An official end to the Cold War was declared at a summit between President George H. Bush and Mikhail Gorbachev on a Soviet cruise ship moored at Malta on 2 December 1989. It is only a matter of time before western governments will have to admit that it has recommenced. While the rhetoric against Islamic State has been at full volume for the past few months, a soft and diminishing response has greeted Vladimir Putin’s escalating aggression. It is as if, Crimea having been ceded, western governments want their citizens to think that the rest of Ukraine is settling down into a mere domestic disagreement. The truth is very different: Putin’s ambitions have not retreated an inch since March.
This week, the European Leadership Network published a report into 40 incidents of militaristic aggression by Russia during the past eight months. Together they constitute a huge escalation from the occasional skirmishes between Russian and Nato forces which continued after the end of the Cold War. From the Black Sea to the Baltic, the North Atlantic to the Pacific, Russia has engaged in what appears to be a deliberate and concerted effort to test the West’s defences. On four occasions, US and Swedish reconnaissance aircraft have been harassed by Russian fighters in international airspace. Russian fighters, unarmed, have buzzed US warships in the Black Sea. On one occasion Russian forces carried out what appeared to be a mock bombing mission on the Danish island of Bornholm — with planes turning away at the last moment. In September, Russian bombers appeared to stage a mock missile launch in the Labrador Sea. Most grave of all, an airliner en route from Copenhagen to Rome narrowly avoided a collision with a Russian fighter in the western Baltic; the fighter plane had not signalled its position to air traffic controllers. That near miss, we can assume, was an accident. But there is nothing accidental in the repeated targeting of the Baltic states in military exercises. On six occasions Estonia has reported violations of its airspace. In September, an Estonian security official was seized from a border post and taken to Moscow for questioning over accusations of spying. The incident registered as little more than a faint blip on the radar of news channels.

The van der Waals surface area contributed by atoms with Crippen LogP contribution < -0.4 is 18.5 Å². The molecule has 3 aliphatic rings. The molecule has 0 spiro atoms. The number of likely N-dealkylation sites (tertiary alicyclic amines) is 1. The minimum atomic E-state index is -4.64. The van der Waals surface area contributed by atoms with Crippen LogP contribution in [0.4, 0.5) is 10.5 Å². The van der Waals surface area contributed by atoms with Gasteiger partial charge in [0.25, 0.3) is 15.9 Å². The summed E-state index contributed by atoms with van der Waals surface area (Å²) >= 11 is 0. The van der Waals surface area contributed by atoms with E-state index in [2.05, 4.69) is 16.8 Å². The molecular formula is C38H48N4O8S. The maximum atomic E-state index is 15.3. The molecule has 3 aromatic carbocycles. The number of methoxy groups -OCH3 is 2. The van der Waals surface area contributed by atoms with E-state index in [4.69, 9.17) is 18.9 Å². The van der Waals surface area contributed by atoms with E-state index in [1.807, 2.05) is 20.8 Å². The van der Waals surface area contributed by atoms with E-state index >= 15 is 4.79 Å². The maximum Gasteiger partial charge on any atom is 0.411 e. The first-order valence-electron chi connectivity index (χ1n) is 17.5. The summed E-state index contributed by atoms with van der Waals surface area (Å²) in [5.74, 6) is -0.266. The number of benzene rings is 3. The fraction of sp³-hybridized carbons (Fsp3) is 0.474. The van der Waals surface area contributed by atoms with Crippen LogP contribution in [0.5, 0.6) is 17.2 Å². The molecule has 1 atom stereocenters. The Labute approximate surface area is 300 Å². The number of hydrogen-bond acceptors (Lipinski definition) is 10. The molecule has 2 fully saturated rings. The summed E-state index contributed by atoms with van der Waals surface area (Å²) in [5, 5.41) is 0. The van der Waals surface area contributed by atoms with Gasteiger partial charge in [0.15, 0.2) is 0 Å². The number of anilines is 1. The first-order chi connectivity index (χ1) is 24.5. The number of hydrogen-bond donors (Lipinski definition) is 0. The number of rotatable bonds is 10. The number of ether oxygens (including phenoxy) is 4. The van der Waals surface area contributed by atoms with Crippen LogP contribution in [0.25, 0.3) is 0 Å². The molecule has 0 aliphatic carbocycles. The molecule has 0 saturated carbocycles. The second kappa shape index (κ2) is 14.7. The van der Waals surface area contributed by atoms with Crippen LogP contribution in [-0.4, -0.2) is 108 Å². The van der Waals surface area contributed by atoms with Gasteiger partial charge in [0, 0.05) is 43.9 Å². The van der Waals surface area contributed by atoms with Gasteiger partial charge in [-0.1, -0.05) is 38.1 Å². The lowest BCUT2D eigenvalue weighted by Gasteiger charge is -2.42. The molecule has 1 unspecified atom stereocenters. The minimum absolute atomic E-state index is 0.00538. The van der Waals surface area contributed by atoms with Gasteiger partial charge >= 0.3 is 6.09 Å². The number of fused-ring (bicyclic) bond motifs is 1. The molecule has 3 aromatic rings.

No one should underestimate the threat of terror attacks posed by IS. But that organisation does not pose an existential threat to any western nation. Putin does. Whether he has active plans or not, the pattern of incidents over the past six months suggests that he is at least carrying out a mental invasion of the Baltic states, to fit with his ominous declaration that the break-up of the Soviet Empire was a great tragedy. It is inconceivable that he has not asked himself: what if I invaded a Baltic state? Would article five of the Nato Treaty — which declares ‘an armed attack against one or more of them in Europe or North America shall be considered an attack against them all’ — be enacted or would the more powerful members of the alliance shuffle their feet and just mutter about sanctions?
The Russian economy has been greatly harmed by western sanctions imposed after the annexation of Crimea and the downing of flight MH17. Finance minister Anton Siluanov warned this week that sanctions, combined with a falling oil price, will cost Russia $140 billion this year. But it doesn’t necessarily follow that Putin will draw from this the conclusion that he needs to tone down activities in Ukraine in order to get the sanctions lifted and open up trade again with the West. It might lead him to the opposite conclusion: that Russia was better off when it was a closed empire. If you can’t open up to what you see as your natural markets, there is always the possibility — at least for a country the size and strength of Russia — of invading them. The challenge to the West is to make this an unthinkable option for Putin. There is really only one way to do this: to make felt the presence of western military might. It isn’t necessary to issue great threats; just to assert that Nato is still the organisation it was during the Cold War. At present, this is far from clear.
The eastward march of Nato was more of a branding exercise than a military one. There was no great deployment of firepower in the former Soviet bloc states; no extra troops were stationed east of the Elbe. This didn’t matter so long as Russia was fully engaged on a path towards democracy and the observation of international law. But under Putin Russia is pursuing a different path. Subtly but unmistakably, Nato needs to draw a new line in the sand along the borders of its easternmost neighbours. There are signs that this is happening.
Sweden was thought by the Russians to have been a possible weak spot in western defence, but Sweden’s response to incursion of its waters by a Russian submarine in September suggested otherwise. The Swedish navy pursued the submarine and threatened to use military action to bring it to the surface. A little more of that stern vigilance could go a long way. As in the Cold War, peace will best be assured when Russia is left under no illusions that invasion and expansion is not a sensible option.